Essays on Diminishing Marginal Returns and Decreasing Economies of Scale, the Oligopoly Market Structure Assignment

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The paper "Diminishing Marginal Returns and Decreasing Economies of Scale, the Oligopoly Market Structure " is an outstanding example of a micro and macroeconomic assignment.   Diminishing marginal return is a phase when the business increases one input of production by keeping the others inputs the same the marginal product decreases. On the other hand, decreasing economies of scale state that when the business multiplies their factor of production by using double the same inputs output increases but less than double to input. Apart from this basic difference, another difference that exists is that in the case of diminishing marginal return one factor on input is changed whereas in the case of decreasing economies of scale all the factors of production vary (Farmer, 2009).

This has been highlighted through the diagram and example provided below An example will further help to understand the differences that exist. Suppose a firm uses 1 labour and 1 capital and is able to produce around 50 units. Now multiplying the labour to 2 but keeping the capital constant it is seen that the output reached 90.

This shows that the output has increased but the marginal product has decreased. In the case of decreasing economies of scale both the factor of production i. e., labour and capital are doubled to 2. This shows that the total output increases to 95 but hasn’ t grown by 50 as both the capital and labour has been multiplied. Thus, the difference between diminishing economies of scale and diminishing marginal returns is clearly visible resulting in different outputs due to change in inputs. 2. The oligopoly market structure provides an opportunity for the few players present in the market to be able to earn abnormal profits.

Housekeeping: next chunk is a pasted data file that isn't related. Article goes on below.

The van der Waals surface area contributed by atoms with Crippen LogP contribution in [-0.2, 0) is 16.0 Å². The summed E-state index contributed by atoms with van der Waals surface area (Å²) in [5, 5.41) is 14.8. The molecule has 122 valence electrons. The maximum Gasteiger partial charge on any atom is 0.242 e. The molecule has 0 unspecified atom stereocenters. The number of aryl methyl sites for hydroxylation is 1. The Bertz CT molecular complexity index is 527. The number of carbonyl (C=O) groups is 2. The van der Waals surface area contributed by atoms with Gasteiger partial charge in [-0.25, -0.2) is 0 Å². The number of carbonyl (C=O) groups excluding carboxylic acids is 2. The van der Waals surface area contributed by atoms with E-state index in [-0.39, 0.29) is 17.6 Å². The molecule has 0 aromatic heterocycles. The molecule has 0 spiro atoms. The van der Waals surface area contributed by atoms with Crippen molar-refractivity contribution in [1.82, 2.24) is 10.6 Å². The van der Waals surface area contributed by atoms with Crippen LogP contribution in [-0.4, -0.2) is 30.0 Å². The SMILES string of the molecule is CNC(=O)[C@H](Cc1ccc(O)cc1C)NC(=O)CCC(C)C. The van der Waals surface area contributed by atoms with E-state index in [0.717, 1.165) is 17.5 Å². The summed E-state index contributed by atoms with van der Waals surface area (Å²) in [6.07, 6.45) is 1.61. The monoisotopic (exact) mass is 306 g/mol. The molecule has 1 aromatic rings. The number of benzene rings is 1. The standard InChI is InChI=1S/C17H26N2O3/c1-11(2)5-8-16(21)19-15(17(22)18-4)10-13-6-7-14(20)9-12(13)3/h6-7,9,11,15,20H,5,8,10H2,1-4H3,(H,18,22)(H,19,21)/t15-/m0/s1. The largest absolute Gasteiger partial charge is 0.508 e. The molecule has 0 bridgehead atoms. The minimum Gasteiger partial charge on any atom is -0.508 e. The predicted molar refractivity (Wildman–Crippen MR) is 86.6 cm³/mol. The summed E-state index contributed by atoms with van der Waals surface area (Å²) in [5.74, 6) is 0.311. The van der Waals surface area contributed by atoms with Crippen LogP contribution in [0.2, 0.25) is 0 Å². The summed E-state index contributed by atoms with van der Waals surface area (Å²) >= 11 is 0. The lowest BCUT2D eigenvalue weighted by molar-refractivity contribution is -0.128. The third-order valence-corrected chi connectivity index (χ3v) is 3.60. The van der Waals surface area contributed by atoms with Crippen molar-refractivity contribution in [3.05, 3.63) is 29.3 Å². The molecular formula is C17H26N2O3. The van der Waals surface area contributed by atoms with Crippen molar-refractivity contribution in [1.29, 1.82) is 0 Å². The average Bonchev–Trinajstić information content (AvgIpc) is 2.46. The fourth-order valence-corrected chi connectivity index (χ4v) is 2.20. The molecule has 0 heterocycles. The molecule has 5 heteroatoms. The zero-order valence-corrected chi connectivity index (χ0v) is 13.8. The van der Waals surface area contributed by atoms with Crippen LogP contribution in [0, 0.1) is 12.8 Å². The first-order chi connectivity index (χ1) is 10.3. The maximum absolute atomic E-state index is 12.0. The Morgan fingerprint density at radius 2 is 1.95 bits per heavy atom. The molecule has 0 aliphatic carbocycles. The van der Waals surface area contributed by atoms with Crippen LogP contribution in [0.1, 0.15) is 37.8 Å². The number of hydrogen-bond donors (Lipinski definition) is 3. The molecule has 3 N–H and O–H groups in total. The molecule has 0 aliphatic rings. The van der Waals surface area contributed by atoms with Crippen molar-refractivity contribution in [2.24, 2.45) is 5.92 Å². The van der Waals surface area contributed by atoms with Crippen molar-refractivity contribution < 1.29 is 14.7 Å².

This is the situation which is completely evident in the case of the jeans industry where there are two players and they don’ t look towards competing with each other directly. This has made both the player in the jeans industry to decide the price they are willing to charge to their individual customers and while doing so it has been ensured that both of them don’ t indulge in a price war which will result in a reduction of prices and make the consumer gain and they will lose their share of profit (Litman, 2005).

References

Borland, J. (2001). Micro Economic Refors in Australia: An Introduction. Department of Economics, University of Melbourne. Retrieved on September 12, 2012 from http://www.economics.unimelb.edu.au/staff/jib/documents/micref.pdf

Bernstein, W.J. (2004). The Birth of Plenty: How the Prosperity of the Modern World was Created. McGraw-Hill

Farmer, R. E. A. (2009) The Macroeconomics of Self-Fulfilling Prophecies, 2nd edn, Cambridge, MA:MIT Press.

Litman, T. (2005). Transportation elasticities: How prices and other factors affect travel behavior. Victoria, Canada: Victoria Transport Policy Institute.

Louviere, J. (2008). Analyzing decision making: Metric conjoint analysis. Newbury Park, CA: SAGE Publications

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